None of these canoes is equipped with any kind of mountings for a rudder or other steering device. All were intended to be steered by balancing the canoe and the use of a hand-held paddle.
See my manuscript on the HISTORY OF THE CRUISING CLASS, which describes these canoes and how they were developed and used.
Osprey — 1978 Open Cruising Strip canoe, Sitka spruce with mahogany gunwales, stems and thwarts. 16ft. x 35 inches. Laid up with no metal fasteners (no tack or staple holes), acrylic plastic with 10 oz. glass cloth outside and 6 oz. inside. Original launched weight 56 lbs. The gunwales, decks and thwarts were varnished but the hull never coated with anything but the acrylic resin. Comes with original 14 ft. Sitka spruce mast I made, 50 sq. ft. fully battened cruising sail made by Marblehead Sails to my design drawings, leeboard and thwart and one or two single blades used for cruising sailing. Designed and built by Larry Zuk, it is probably the first canoe ever designed specifically for open canoe sailing racing. Raced and cruised for 35 years, it never needed re-gluing, was only patched outside and is still in good seaworthy condition.
In 1969, I moved from Colorado back east to leave the whitewater and resume my sailing racing. I had rigged a whitewater canoe (the Kidder, which I also gave to the Museum) and had six canoes sailing in Colorado but no racing. I also rigged an 18 ft. Lincoln with a 45 ft. tall battened sail. Also, I bought a Sawyer Canadian, 16 ft. canoe from Lou Whitman which I used for cruising racing with my spare rig for the Willetts. I sold the Lincoln but sailed the Sawyer and rigged it for ACA and C-Class and we used it as a training canoe for many years. When I rebuilt my dad’s old Willetts canoe and started racing at Lake Sebago and Sugar Island, I soon realized that the old canoe was not going to be competitive with the new tall rigs (but I finally won the National Championship in 2002 with it), so I decided to design and build a really championship canoe!
I read the only book on building strippers that I could find and, I believe, saw one or two canoes and decided that, in the book, there was too much of the process left out. If I were going to put that much money and time into a canoe, I’d be damned if it were going to have all those little tack or staple holes in it! I tried the soaking in carbonate that was recommended for removing them but it didn’t work. So, I fastened each strip to the mold with clamps and rubber bands and glued each to the previous plank. I have never used a metal fastener in the Osprey for any purpose. It is entirely glued and is, without any repairs or re-gluing, in fine shape 35 years later. There is varnish on the gunwales, decks and thwarts but only resin on the inside and outside of the hull. I made a series of slides of two "strippers" being made and gave lectures, using the actual finished canoes on display.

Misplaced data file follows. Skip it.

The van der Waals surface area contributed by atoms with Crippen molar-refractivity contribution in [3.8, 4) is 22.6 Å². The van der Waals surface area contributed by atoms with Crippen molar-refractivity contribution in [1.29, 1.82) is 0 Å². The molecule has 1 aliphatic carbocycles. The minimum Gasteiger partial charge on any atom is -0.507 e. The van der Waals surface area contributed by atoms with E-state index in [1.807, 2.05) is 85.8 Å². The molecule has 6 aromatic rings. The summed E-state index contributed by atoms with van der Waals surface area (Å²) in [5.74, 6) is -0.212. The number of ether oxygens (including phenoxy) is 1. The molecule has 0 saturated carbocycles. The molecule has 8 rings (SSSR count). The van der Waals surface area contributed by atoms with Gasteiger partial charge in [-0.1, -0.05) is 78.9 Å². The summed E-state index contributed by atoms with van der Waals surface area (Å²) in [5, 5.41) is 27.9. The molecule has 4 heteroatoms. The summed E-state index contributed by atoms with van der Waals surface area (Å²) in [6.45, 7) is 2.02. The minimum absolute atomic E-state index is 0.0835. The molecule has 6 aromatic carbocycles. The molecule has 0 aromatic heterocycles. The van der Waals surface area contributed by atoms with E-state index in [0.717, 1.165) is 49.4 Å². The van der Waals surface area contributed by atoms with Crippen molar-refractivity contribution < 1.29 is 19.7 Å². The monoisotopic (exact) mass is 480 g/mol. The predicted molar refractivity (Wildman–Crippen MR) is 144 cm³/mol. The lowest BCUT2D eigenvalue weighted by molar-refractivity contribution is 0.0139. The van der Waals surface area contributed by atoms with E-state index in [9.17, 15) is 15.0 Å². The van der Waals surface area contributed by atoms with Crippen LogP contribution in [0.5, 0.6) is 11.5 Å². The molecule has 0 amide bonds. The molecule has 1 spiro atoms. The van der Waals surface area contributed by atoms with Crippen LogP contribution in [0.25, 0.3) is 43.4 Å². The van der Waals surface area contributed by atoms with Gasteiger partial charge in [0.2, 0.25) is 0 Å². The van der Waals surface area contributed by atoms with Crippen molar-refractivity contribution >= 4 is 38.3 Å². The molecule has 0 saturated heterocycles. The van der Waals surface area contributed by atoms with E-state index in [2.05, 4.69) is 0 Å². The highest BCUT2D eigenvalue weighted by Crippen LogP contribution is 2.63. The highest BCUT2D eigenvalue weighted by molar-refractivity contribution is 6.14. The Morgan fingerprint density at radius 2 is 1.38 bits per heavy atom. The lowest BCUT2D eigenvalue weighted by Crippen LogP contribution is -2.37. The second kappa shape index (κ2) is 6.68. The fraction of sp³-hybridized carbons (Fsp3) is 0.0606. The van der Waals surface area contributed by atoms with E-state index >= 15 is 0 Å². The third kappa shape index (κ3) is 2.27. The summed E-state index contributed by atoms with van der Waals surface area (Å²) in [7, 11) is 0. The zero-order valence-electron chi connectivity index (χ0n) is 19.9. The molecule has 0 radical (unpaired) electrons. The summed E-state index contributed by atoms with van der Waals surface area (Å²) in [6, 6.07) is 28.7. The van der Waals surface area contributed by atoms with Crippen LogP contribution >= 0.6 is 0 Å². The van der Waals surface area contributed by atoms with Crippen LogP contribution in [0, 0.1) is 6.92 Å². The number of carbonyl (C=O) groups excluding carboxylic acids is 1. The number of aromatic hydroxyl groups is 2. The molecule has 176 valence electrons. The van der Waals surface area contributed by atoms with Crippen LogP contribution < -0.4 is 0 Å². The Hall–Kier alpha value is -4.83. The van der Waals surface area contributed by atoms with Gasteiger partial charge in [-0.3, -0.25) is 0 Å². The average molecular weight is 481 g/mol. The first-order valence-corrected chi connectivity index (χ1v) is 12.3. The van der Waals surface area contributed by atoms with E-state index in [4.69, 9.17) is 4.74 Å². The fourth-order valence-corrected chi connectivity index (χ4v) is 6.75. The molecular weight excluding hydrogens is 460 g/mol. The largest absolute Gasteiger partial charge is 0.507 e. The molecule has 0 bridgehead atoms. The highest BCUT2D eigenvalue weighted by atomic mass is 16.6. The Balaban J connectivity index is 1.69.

In 1976, I had bought a Sawyer Canadian from Lou Whitman who thought it would make a good open canoe sailing boat. I was rigging it with a copy of my Dad’s Willetts rig. In February of 1976 I bought some Sitka spruce and some Mahogany from Condon’s, in White Plains, most of which was used for spars but some was used for gunwales and thwarts for the canoes. I cleaned the shop and built a wall and tried to dustproof the shop. I varnished the Willetts gunwales and thwarts, worked on the decked canoe, and designed and ordered some sails. This was all preliminary to building a canoe.
Larry Morse, Phil Lemieux and some others were all working with me to rig their canoes for sailing so, we, together, were making spars, leeboards, mast thwarts and leeboard thwarts. My basement was a canoe factory! One of my notes says, "43 hours shop work last week". But along with this, work started on the Osprey as on April 17, 1976, Larry Morse and I cut long strips of Sitka which were mostly used for spars but some for gunwales and thwarts. And on April 22nd my notes say "cut mold" and "design boat".
The basic design was completely new and had never been done. The canoe was primarily designed for small lakes with light puffy winds. It did very well, actually, in the hard winds and large waves at Sugar Island, but as I grew older, with my weight of less than 145 lbs., it was difficult for me to handle. This meant large sail area, quick starting and less resistance at slow speeds, designed displacement of 215 lbs., and light weight as possible. This was the first time I used the calculus since college days. I describe the design as "slide rule assisted", as opposed to the later computer-assisted designs.
Although the basic design had been made, now this was "lofting" which was making full size drawings for the mold forms. May 14th and June 17th still said "working on mold". Work continued on my Willetts and the Sawyer that I was sailing. There is a box in my notes which says "April 17, 76 first cut on boat planks -- May 14, 76 mold started -- March 24, 77 boat started."